http://humberfirstworldwar.co.uk/1918/armistice/

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 Scarborough Street Peace Party above and Beeton Street Peace Party 1918 above right.

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Hawthorne Avenue Peace Party above 1918

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Marmaduke Street Peace Party 11th November 1918

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Wassand Street Peace Party 1918

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The Parrot Street Peace Party, (off Selby Street), Hull, 1918

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 Daltry Street Peace Pary 1918

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Call to Arms

No automatic alt text available.Before the declaration of war on the 4th August 1914, the local Territorial battalions, the 4th and 5th East Yorkshires, and the Territorial Royal Field Artillery were mobilized and reservists received their call up papers.
The Hull Daily Mail recorded that about 100 naval reservists left Hull for the South of England on the 5.05am train to London. The sudden loss of men affected the ability to bring in the harvest and hit the fishing fleet and merchant navy very hard.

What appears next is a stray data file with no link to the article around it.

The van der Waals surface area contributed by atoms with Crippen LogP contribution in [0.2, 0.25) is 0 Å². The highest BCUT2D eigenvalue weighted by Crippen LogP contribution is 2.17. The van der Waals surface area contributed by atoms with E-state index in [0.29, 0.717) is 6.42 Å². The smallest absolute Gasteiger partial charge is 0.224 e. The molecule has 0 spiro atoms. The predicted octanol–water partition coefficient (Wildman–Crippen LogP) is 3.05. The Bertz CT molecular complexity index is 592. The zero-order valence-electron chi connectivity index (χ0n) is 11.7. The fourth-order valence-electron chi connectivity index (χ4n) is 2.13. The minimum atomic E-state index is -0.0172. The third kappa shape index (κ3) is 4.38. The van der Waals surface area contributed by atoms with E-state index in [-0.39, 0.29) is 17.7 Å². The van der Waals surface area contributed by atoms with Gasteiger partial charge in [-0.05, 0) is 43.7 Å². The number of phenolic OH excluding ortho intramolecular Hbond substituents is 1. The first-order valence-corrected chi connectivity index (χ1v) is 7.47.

Hull was the major recruitment centre for the East Yorkshire Regiment, but as it was also a major port. A large percentage of the population was already recruited by the Merchant Navy, the fishing Fleet, the Royal Navy and the Humber Estuary and Coastal Defences.

As well as the demands of the sea, there were other units in existence which further drained the supply of Hull men. In the East Riding there was a Yeomanry regiment, two territorial battalions, a Royal Garrison Artillery battery, a Field Ambulance of the Royal Army Medical Corps and a Field Company of the Royal Engineers.
With the onset of war, each of these (except the 5th Battalion) recruited, firstly up to full strength and then recruited a second line unit to replace the first when it went on active service. The 4th Battalion actually raised a third line battalion. Competition was particularly fierce to join the Hull cyclists, who with their 'knee britches and black bugle buttons' were seen as a rather noticeable unit to belong to. Army life meant regular pay (one shilling a day for privates) as well as proper food and clothing, not to mention barracks that compared favourably with the living conditions experienced by many at the time. Even with an establishment of keen recruits, many would-be volunteers were rejected on medical grounds, suffering from the cumulative effects of poor diet, medicine and housing.

Within the first six month of the war, over 20,000 men from Hull had enlisted, and by the end of the war some 75,000 had served in His Majesty's Services.

The women of Hull also proved indispensable, serving in the factories, farms and transport, as well as maintaining the families at home and supporting their men away at war.

They all served for a variety of reasons – some out of a sense of duty and patriotism, some for a change and adventure, others for money. However, all answered the call to do a practical job with little idea of what lay before them.

Clergymen

The following names were Clergymen and sons lost in the war;

2nd Lt., Arthur Charles Vaughn Smith, West Yorks Regiment, killed 19/10/17, from the Sculcoates Vicarage.